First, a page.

Considering your constitution, it is good to keep in mind that jaggery is more heating for the body than brown sugar.

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coriander seed:

Coriander is one of the best herbs for supporting healthy digestion.  Bitter, pungent and sweet in taste.  It evokes the digestive fire while simultaneously cooling and soothing. It tonifies, increases absorption, improves digestive enzymes, reduces nausea and blood pressure.  Coriander seed removes excess heat in the body, making it useful in cooling Pitta-related imbalances associated with menopause.  It also supports proper function of the kidneys and healthy urination. The seeds combine well with Cumin to make an excellent digestive tea.

cumin seed:

Cumin is one of the best herbs for supporting healthy digestion.  Bitter, Pungent and Astringent.  It is carminative, aromatic, and on the whole, cool in action.   A common household spice, its Sanskrit name literally means ‘promoting digestion’.  In addition to providing flavour to food, cumin evokes the digestive fire, promotes healthy absorption and eliminates natural toxins.  It is useful to the eyes, beneficial to the heart and strengthens the uterus.  It enhances immunity and invokes good sleep.

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Coriander-Cumin Kashaya Powder

This recipe was shared by our teacher, Ganapati Aarya, as part of the Sadvidya Yoga Programme.  It came about as an aid to reduce Pitta disturbances in the body and to assist with interrupted sleep due to menopause.  It is deeply nourishing and satisfying drink to have after a meal and satisfies that sweet craving, as well as benefiting from its wonderful medicinal qualities.  The key to opening up the real flavour is making sure that you get the kashaya to a rollicking boil just before straining – the heat changes everything.

Makes approximately 18 – 20 cups Kashaya

ingredients for kashaya powder :

⅓ cup/35g whole cumin seed

½ cup/35g whole coriander seed

preparation :

On a medium flame, heat a skillet until it is hot to touch. Dry-roast the cumin seeds until their colour deepens and a noticeable smell appears – approximately 1 minute. Seeds may start popping by that point.  Be careful not to burn the spices as they can ruin the taste of the kashaya.  Set aside to cool.  Place the coriander seeds into the skillet and repeat the process – the coriander seeds will take 1½  minutes to roast.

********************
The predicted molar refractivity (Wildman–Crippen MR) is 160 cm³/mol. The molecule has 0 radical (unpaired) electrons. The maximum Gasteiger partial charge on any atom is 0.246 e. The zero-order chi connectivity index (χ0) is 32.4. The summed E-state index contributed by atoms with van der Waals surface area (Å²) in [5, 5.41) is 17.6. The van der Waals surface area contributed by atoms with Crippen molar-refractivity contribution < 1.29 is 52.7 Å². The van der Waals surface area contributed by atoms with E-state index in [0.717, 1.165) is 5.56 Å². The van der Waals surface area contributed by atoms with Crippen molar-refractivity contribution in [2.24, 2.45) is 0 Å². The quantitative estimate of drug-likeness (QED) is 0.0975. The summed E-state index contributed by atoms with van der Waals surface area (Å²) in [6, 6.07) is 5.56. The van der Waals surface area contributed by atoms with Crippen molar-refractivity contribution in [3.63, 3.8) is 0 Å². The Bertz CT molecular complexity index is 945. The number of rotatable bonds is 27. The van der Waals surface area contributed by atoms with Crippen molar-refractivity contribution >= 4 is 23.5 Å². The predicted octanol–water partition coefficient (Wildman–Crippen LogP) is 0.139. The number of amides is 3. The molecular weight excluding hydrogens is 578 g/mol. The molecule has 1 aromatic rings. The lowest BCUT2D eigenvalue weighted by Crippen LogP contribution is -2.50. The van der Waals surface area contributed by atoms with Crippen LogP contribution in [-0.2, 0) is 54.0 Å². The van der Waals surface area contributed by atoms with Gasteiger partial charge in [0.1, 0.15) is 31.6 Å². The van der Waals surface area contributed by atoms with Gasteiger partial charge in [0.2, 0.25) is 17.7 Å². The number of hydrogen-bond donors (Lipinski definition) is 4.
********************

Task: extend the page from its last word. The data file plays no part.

In a powerful blender/coffee grinder, grind the toasted cumin seeds to a fine powder. Pour into a bowl and set aside.  Repeat with the toasted coriander seeds – these may take slightly longer to grind.  Pour into the bowl with the ground cumin and combine well.  Store in an airtight container.  

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To preserve the medicinal qualities of the spices, it is recommended to make fresh every 10 – 14 days.

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to prepare the kashaya :

¾ cup water

1 heaped tsp Kashaya Powder

1 heaped tsp brown sugar/jaggery

1 – 2 tsp/5 – 10mL milk (less milk is easier for the digestion, especially in the evening)

preparation:

In a small pan, pour in ¾ cup water and bring to boiling point.  Add the Kashaya powder and sugar.  Allow to simmer for a few minutes.  Turn off the heat, add the milk, stir and pour into a cup (no need to strain as drinking the layer of powder which collects at the bottom is beneficial for the medicinal properties). Set aside to cool until moderately warm.  Enjoy.

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Whole Coriander-Cumin Seed Kashaya

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1 serving

Don´t throw away those leftover seeds after straining, place them in a pot outside your kitchen or in the garden – in no time you will have fresh greens to harvest for your cooking.

ingredients :

½ tsp whole coriander seeds

½ tsp whole cumin seeds

1 cup water

1 tsp brown sugar/jaggery

1 tsp/5mL milk (optional)

preparation :

In a small pan, pour in 1 cup of water and bring to boiling point.  Add the whole coriander and cumin seeds and sugar.  Allow to simmer for a few minutes.  Turn off the heat, add the milk (if using), and strain the Kashaya.  Set aside to cool until moderately warm.

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Goodness shared by Stacey